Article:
Picture credit: Matty Swan (Greg is far left!)
The ingredients that make up powerful professional development are both simple to list and maddeningly hard to turn into something that feels genuinely meaningful, even transformative. The basics go something like this: start with a large helping of relevance and context; mix in generous opportunities for sharing skills and knowledge, and bind it all together with skilful session leadership.
Alas, I’ve been to many professional development sessions that have all of these elements, and yet I’ve emerged deeply bored, or stunned by too much information, or a feeling of an overwhelming sense of irrelevance (or in the worst case, all three).
So how do Suklaa, the folks behind the Oppi Festival, the international education event I attended from 22-24 September, manage to get it so right?
The fact that I’m framing this blog in the context of cooking and food hints at an answer. The most memorable session I attended at this year’s Oppi – it’s the third one – involved nearly three hours in which I learned to make pasta, orchiette (‘little ears’) to be precise. It was great fun; it was also messy, repetitive, and sometimes more than a little frustrating (I won’t be giving up my day job).
The pasta-making session was ripe for conversations stuffed with metaphor and allegory – the raw materials for learning, the moulding and shaping of young minds, etc. Instead, we simply made pasta. And talked: about life, about the state of the world, about why we work in teaching and learning, whether as teachers, academics, or in my case as a hybrid of producer, writer, facilitator and trainer. There were some grand people in our little pasta-making group, including eminent educators from the UK, the US and elsewhere. But with our hands covered in sticky semolina, we were as one; bound to a simple/not-so-simple task and having a fantastically rich, multi-layered learning experience in the process.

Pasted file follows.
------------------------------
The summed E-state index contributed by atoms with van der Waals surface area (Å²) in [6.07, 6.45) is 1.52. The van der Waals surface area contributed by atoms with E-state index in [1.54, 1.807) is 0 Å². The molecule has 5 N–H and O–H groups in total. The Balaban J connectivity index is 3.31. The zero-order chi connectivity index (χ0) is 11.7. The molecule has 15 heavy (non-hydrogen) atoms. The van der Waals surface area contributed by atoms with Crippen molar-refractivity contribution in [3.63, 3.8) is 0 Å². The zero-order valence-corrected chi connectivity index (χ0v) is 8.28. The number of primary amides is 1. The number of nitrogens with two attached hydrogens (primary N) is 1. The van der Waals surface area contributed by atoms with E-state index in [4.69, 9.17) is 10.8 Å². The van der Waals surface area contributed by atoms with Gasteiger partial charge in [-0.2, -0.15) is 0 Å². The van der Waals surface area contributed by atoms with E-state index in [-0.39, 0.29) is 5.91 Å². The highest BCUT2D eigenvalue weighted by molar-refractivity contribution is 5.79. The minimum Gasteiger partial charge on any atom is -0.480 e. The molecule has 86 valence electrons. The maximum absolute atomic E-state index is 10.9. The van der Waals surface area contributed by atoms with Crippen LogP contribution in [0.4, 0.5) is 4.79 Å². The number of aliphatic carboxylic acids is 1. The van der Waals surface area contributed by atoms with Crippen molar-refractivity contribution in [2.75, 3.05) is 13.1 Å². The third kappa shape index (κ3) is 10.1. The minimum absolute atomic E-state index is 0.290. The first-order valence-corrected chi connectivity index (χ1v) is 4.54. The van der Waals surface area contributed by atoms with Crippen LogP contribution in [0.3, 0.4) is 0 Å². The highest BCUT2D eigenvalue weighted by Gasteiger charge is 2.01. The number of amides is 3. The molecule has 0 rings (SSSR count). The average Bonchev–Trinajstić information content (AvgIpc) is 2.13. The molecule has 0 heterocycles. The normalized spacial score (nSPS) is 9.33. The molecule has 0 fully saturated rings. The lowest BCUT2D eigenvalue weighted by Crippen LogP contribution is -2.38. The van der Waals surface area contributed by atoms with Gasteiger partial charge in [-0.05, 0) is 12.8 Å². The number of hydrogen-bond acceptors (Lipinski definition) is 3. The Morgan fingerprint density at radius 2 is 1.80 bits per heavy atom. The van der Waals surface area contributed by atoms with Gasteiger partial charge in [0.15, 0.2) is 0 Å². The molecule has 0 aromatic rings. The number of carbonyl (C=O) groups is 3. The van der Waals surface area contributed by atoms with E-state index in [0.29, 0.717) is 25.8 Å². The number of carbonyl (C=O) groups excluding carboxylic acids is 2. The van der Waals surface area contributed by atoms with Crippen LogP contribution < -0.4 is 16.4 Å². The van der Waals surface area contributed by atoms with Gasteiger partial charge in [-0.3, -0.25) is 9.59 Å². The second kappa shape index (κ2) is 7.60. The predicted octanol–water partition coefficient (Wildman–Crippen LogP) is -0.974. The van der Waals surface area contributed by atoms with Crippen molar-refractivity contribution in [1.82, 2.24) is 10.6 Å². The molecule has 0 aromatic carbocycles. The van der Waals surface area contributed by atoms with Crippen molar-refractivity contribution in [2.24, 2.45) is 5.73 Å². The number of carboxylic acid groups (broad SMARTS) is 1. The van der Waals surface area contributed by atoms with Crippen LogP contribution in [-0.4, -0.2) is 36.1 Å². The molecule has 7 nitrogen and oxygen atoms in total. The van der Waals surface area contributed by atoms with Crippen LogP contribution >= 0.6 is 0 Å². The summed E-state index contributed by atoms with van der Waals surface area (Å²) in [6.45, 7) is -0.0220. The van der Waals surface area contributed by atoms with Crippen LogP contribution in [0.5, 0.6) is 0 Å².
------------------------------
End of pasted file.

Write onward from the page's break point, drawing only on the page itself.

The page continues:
Picture credit: Matty Swan
So, some further suggestions for creating professional development that rings like a bell in the hearts and minds of participants, even nearly two weeks after the event itself.
- To the basic recipe, add a soupçon of provocation, to ensure that participants actually participate, rather than just observe (but not too much, lest people feel compelled to perform or hide).
- Allow plenty of time for the whole thing to rest, the better to allow space for genuine conversations to happen, and connections to gel.
- Add in frequent dashes of playfulness, whether in the form of singing, dancing, or general hanging about.
- Ensure good coffee, food and wine in abundance
- ·Find a beautiful place in which to have all of the above. This year’s Oppi was held at H-Farm, a gorgeous business/social enterprise ‘accelerator’ just outside of Venice.
The weekend after I returned from Oppi, I struck up a chat with a friend who’d been on a two-day professional development programme the same time I’d attended Oppi. She said that each day began at 7 a.m. sharp (breakfast lecture!) and ran until midnight: what came between, other than brief breaks for lunch and dinner, was a non-stop barrage of workshops, presentations, and lectures. She returned home with a heavy sack of brochures, business cards, and presentation papers, but without a shred of inspiration or motivation. She felt mainly exhausted.
My friend is Italian. When I described Oppi to her – particularly the pasta making – she simply sighed with longing. ‘All such events should be like that,’ she said. Indeed they should.
Greg Klerkx is co-founder of award-winning cultural producing and training company, Nimble Fish. For A New Direction, they are leading this year’s Cultural Learning Community programme and are also curating AND’s 2016-17 INSET programme.